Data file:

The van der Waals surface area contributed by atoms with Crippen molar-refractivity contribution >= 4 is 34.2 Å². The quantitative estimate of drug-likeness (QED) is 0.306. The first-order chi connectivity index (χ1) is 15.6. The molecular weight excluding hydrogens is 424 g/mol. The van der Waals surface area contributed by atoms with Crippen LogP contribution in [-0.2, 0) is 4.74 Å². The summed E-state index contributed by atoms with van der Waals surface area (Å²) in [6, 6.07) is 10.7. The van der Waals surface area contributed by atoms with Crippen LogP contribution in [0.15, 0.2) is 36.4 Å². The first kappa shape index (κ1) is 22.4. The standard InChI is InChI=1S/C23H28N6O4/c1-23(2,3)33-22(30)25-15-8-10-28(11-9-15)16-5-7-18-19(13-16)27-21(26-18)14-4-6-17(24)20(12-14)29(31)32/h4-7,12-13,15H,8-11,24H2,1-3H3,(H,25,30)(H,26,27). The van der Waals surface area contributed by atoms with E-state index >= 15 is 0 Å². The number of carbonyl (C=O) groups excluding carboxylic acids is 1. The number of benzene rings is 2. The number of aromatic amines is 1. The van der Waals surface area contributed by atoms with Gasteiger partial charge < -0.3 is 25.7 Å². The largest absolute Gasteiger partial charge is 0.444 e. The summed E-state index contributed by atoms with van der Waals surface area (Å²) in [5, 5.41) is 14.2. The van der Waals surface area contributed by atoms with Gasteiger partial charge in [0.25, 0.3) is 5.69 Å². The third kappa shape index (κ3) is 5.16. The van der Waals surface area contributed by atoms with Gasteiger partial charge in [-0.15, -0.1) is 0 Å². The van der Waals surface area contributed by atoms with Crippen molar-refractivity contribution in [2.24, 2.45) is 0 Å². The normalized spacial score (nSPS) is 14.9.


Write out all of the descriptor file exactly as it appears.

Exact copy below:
The van der Waals surface area contributed by atoms with Crippen molar-refractivity contribution >= 4 is 34.2 Å². The quantitative estimate of drug-likeness (QED) is 0.306. The first-order chi connectivity index (χ1) is 15.6. The molecular weight excluding hydrogens is 424 g/mol. The van der Waals surface area contributed by atoms with Crippen LogP contribution in [-0.2, 0) is 4.74 Å². The summed E-state index contributed by atoms with van der Waals surface area (Å²) in [6, 6.07) is 10.7. The van der Waals surface area contributed by atoms with Crippen LogP contribution in [0.15, 0.2) is 36.4 Å². The first kappa shape index (κ1) is 22.4. The standard InChI is InChI=1S/C23H28N6O4/c1-23(2,3)33-22(30)25-15-8-10-28(11-9-15)16-5-7-18-19(13-16)27-21(26-18)14-4-6-17(24)20(12-14)29(31)32/h4-7,12-13,15H,8-11,24H2,1-3H3,(H,25,30)(H,26,27). The van der Waals surface area contributed by atoms with E-state index >= 15 is 0 Å². The number of carbonyl (C=O) groups excluding carboxylic acids is 1. The number of benzene rings is 2. The number of aromatic amines is 1. The van der Waals surface area contributed by atoms with Gasteiger partial charge < -0.3 is 25.7 Å². The largest absolute Gasteiger partial charge is 0.444 e. The summed E-state index contributed by atoms with van der Waals surface area (Å²) in [5, 5.41) is 14.2. The van der Waals surface area contributed by atoms with Gasteiger partial charge in [0.25, 0.3) is 5.69 Å². The third kappa shape index (κ3) is 5.16. The van der Waals surface area contributed by atoms with Gasteiger partial charge in [-0.15, -0.1) is 0 Å². The van der Waals surface area contributed by atoms with Crippen molar-refractivity contribution in [2.24, 2.45) is 0 Å². The normalized spacial score (nSPS) is 14.9.